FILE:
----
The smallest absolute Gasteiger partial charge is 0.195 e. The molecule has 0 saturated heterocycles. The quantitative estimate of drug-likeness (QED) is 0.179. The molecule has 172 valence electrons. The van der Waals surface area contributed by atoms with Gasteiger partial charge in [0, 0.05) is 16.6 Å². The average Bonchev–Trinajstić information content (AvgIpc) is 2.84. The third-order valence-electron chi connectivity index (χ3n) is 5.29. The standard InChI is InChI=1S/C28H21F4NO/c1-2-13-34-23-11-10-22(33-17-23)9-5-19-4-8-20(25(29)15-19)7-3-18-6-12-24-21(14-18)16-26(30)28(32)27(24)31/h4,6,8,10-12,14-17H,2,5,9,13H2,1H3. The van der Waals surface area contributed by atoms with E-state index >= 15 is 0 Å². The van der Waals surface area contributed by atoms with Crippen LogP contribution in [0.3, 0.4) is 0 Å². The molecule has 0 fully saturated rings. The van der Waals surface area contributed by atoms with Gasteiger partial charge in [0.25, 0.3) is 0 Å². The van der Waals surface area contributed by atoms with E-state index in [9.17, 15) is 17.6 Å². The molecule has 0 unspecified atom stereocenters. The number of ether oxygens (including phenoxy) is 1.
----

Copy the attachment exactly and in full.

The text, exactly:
The smallest absolute Gasteiger partial charge is 0.195 e. The molecule has 0 saturated heterocycles. The quantitative estimate of drug-likeness (QED) is 0.179. The molecule has 172 valence electrons. The van der Waals surface area contributed by atoms with Gasteiger partial charge in [0, 0.05) is 16.6 Å². The average Bonchev–Trinajstić information content (AvgIpc) is 2.84. The third-order valence-electron chi connectivity index (χ3n) is 5.29. The standard InChI is InChI=1S/C28H21F4NO/c1-2-13-34-23-11-10-22(33-17-23)9-5-19-4-8-20(25(29)15-19)7-3-18-6-12-24-21(14-18)16-26(30)28(32)27(24)31/h4,6,8,10-12,14-17H,2,5,9,13H2,1H3. The van der Waals surface area contributed by atoms with E-state index >= 15 is 0 Å². The van der Waals surface area contributed by atoms with Crippen LogP contribution in [0.3, 0.4) is 0 Å². The molecule has 0 fully saturated rings. The van der Waals surface area contributed by atoms with Gasteiger partial charge in [0.25, 0.3) is 0 Å². The van der Waals surface area contributed by atoms with E-state index in [9.17, 15) is 17.6 Å². The molecule has 0 unspecified atom stereocenters. The number of ether oxygens (including phenoxy) is 1.